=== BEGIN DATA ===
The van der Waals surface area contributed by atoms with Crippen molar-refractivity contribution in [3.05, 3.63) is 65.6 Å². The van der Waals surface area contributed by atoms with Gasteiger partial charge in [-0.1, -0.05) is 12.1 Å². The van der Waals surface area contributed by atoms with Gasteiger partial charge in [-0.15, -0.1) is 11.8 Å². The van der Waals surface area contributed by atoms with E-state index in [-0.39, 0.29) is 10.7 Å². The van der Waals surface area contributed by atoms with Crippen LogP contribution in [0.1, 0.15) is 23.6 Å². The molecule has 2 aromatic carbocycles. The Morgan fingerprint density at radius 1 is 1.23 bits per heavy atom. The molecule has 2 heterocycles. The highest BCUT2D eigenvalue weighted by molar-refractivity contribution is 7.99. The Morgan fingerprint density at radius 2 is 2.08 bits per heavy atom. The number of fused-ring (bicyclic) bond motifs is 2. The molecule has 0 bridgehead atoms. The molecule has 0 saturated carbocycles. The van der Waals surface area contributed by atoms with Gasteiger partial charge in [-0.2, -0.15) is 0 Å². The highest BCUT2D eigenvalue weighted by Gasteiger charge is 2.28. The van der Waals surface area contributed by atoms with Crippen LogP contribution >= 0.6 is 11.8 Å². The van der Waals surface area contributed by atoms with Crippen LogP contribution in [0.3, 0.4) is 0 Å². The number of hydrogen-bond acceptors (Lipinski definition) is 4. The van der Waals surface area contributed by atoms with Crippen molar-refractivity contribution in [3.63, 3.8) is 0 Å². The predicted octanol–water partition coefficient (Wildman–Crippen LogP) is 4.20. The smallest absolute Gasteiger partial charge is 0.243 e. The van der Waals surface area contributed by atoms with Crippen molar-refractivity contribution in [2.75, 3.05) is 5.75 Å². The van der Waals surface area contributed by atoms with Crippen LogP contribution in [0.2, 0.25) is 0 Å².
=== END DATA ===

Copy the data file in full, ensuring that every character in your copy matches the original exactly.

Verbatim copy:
The van der Waals surface area contributed by atoms with Crippen molar-refractivity contribution in [3.05, 3.63) is 65.6 Å². The van der Waals surface area contributed by atoms with Gasteiger partial charge in [-0.1, -0.05) is 12.1 Å². The van der Waals surface area contributed by atoms with Gasteiger partial charge in [-0.15, -0.1) is 11.8 Å². The van der Waals surface area contributed by atoms with E-state index in [-0.39, 0.29) is 10.7 Å². The van der Waals surface area contributed by atoms with Crippen LogP contribution in [0.1, 0.15) is 23.6 Å². The molecule has 2 aromatic carbocycles. The Morgan fingerprint density at radius 1 is 1.23 bits per heavy atom. The molecule has 2 heterocycles. The highest BCUT2D eigenvalue weighted by molar-refractivity contribution is 7.99. The Morgan fingerprint density at radius 2 is 2.08 bits per heavy atom. The number of fused-ring (bicyclic) bond motifs is 2. The molecule has 0 bridgehead atoms. The molecule has 0 saturated carbocycles. The van der Waals surface area contributed by atoms with Gasteiger partial charge in [-0.2, -0.15) is 0 Å². The highest BCUT2D eigenvalue weighted by Gasteiger charge is 2.28. The van der Waals surface area contributed by atoms with Crippen LogP contribution >= 0.6 is 11.8 Å². The van der Waals surface area contributed by atoms with Crippen LogP contribution in [0.3, 0.4) is 0 Å². The number of hydrogen-bond acceptors (Lipinski definition) is 4. The van der Waals surface area contributed by atoms with Crippen molar-refractivity contribution in [3.63, 3.8) is 0 Å². The predicted octanol–water partition coefficient (Wildman–Crippen LogP) is 4.20. The smallest absolute Gasteiger partial charge is 0.243 e. The van der Waals surface area contributed by atoms with Crippen molar-refractivity contribution in [2.75, 3.05) is 5.75 Å². The van der Waals surface area contributed by atoms with Crippen LogP contribution in [0.2, 0.25) is 0 Å².